Like some alien invasion from another planet people are discovering a new eight-legged pest in their homes and backyards; the ‘Brown Widow’ (NOT to be confused with the similarly named ‘Brown Recluse’ which is an entirely unrelated spider). The Entomologists who specialize in spiders, have been noticing a drop in the Black Widow population in Southern California over the past few years and a corresponding increase in ‘Brown Widows’.
Even though there is no general consensus as to what is causing this decline, it would be safe to assume that more vigilant pest control measures on the part of homeowners has been a major contribution to their demise.
On the surface this sounds like good news for homeowners but alas, like all things in nature there is a downside to it. Nature, as usual, makes every effort to fill a void and in this case the void being created by the vanishing Black widows is quickly and aggressively being filled by their sister species the ‘Brown Widow’.
At this point most people are wondering just where the spider came from and what is it doing here? Well the ‘Brown Widow’ is a native of Africa. There is no conclusive evidence to support any one route or entry point, but there are several theories about how this spider was introduced to California. Based on recent publications, here are three possible ways the spider could have gotten here. 1) An Air Force report from 2001 notes the discovery of Brown Widows on the island of Guam and gives an in-depth report on the spider. From there it would have been a simple plane flight to the United States to complete the last leg of its voyage. 2) Another possible entry route is from cargo containers on ships coming into the United States and having the spiders disembark from them on arrival. And 3) There is evidence that the spider originally landed in Florida and from there hitched a ride west by following various trucking routes until it hit California. Whatever route they took one fact is certain, they’re now firmly established here.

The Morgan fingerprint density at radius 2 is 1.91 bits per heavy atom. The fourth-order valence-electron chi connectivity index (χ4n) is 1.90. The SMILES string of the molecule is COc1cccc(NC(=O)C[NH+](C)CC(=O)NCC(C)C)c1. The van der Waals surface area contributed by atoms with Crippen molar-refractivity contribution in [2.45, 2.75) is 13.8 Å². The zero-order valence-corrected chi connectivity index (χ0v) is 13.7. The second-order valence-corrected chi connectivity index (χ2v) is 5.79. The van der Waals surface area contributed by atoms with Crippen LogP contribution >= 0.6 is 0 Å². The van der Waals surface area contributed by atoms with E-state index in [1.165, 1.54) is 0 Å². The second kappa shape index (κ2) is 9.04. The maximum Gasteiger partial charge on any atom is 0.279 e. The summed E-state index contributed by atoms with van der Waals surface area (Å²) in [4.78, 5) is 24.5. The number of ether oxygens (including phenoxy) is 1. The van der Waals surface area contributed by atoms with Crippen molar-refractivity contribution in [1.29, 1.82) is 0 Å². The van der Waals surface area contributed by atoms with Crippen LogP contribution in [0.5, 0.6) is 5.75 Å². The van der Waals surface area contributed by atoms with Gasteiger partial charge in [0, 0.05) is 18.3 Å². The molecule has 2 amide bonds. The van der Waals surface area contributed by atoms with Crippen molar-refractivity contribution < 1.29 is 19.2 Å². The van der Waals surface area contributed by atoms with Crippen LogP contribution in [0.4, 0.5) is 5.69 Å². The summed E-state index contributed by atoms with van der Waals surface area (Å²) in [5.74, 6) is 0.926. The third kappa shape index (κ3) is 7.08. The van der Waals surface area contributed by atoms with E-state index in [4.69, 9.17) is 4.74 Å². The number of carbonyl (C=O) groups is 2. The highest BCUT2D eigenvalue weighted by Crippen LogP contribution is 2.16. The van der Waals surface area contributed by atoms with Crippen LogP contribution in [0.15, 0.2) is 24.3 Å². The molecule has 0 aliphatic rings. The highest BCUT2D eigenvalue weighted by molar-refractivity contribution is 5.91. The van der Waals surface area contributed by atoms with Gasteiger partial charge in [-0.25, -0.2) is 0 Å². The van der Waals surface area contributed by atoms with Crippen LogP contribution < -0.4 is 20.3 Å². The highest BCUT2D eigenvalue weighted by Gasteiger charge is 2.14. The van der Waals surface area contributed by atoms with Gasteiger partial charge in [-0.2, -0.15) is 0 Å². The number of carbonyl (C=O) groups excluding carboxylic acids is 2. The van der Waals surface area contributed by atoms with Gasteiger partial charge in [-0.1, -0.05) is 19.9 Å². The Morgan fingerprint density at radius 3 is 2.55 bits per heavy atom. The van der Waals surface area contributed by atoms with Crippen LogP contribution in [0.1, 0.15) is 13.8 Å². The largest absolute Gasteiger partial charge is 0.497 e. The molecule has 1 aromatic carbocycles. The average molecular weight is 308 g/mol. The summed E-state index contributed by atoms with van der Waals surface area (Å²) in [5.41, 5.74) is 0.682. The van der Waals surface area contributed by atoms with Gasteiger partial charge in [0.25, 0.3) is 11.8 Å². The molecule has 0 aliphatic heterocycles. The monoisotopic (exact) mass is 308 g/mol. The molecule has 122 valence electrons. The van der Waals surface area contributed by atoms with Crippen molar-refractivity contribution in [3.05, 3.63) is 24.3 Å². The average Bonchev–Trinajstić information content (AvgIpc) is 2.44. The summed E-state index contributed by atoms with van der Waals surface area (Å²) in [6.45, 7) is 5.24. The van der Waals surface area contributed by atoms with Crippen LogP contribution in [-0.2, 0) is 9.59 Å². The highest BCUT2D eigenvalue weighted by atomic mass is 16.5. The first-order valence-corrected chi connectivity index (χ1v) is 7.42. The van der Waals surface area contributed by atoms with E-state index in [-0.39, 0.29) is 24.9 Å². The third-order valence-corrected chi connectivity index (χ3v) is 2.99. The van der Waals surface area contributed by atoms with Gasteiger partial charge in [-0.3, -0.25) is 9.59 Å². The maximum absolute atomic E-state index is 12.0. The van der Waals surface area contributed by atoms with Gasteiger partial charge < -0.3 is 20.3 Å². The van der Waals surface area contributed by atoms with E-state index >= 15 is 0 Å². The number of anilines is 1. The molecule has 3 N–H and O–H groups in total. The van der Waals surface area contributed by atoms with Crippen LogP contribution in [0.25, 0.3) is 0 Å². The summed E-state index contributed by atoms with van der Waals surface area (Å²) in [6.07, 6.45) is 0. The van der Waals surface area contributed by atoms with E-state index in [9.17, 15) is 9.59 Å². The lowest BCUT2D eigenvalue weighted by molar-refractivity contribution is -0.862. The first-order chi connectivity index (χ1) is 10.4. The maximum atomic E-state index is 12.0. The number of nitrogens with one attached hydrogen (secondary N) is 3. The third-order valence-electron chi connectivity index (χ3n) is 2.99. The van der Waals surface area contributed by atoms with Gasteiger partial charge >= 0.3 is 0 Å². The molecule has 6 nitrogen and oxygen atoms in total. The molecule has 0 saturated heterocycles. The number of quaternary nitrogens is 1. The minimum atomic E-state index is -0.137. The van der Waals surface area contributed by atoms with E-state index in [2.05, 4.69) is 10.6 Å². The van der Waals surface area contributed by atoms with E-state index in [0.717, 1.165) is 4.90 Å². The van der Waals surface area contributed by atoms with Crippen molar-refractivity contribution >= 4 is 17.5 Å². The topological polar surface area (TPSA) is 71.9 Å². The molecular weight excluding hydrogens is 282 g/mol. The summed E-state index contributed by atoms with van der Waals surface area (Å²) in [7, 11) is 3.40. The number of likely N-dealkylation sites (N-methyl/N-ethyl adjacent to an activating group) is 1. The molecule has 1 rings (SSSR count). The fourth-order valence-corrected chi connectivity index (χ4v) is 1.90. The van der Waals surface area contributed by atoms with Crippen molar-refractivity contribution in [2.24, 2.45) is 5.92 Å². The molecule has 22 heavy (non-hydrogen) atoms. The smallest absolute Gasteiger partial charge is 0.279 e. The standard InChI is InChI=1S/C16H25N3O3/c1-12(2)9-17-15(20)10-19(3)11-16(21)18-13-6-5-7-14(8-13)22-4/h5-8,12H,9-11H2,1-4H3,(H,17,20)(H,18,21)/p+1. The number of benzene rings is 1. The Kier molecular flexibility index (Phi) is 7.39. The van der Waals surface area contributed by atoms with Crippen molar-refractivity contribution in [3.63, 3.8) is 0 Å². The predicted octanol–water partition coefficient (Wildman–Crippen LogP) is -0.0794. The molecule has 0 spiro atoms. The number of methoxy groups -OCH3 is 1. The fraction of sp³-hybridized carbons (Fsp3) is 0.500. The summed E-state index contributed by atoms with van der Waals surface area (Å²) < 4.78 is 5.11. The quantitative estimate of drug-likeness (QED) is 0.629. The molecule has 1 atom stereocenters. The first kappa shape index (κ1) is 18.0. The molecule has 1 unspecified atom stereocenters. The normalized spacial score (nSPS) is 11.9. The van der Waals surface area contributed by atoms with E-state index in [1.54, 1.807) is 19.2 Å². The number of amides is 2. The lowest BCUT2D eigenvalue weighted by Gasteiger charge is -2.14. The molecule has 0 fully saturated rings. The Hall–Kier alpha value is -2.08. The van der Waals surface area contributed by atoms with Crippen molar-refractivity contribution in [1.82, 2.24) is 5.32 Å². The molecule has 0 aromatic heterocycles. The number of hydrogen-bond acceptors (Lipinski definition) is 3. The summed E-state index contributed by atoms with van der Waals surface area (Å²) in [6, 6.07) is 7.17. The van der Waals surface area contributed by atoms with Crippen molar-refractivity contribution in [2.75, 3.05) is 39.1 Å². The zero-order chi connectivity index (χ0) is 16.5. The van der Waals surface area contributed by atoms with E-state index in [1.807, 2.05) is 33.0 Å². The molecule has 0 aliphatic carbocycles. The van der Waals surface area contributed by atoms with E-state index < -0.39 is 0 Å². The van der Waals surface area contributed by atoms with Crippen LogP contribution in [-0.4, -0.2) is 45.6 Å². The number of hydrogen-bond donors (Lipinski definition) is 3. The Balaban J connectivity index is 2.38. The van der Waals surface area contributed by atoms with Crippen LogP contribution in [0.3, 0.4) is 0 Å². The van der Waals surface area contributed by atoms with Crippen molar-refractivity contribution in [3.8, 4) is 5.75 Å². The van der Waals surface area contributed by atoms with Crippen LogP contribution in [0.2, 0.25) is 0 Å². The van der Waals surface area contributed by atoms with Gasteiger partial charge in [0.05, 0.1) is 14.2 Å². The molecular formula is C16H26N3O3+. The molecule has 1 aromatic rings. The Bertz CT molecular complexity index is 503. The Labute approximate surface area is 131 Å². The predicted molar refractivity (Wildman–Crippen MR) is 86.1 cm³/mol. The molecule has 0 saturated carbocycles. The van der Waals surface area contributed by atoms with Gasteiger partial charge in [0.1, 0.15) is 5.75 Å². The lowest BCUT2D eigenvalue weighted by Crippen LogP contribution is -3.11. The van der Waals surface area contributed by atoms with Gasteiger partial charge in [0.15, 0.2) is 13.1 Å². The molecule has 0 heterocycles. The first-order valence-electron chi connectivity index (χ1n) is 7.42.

The first thing most people wonder is whether or not the Brown Widow is poisonous. The answer is ‘yes’. Some tests suggest their venom is more toxic than the Black Widows poison. Fortunately the Brown Widow is much less aggressive than the Black Widow and, so far, there have been no confirmed reports of bites or deaths from Brown Widows. Another down side is that the Brown Widow is much more fertile than the Black Widow. On top of that, for reasons that we don’t complete understand, the Brown Widow can occupy more niches than the Black Widow can. So, not only is the Brown Widow’s population exploding, it is finding more places to move into! These two facts will make it a much more difficult pest to control.
So, what can the average home owner do? Well, for the most part just be vigilant. Look under lawn and patio furniture to make sure it doesn’t hide any spiders or egg sacs. Contract with a local pest control service. Unlike alien invasion movies where mankind wins the final battle, this looks like the invaders are now permanent residents of the state.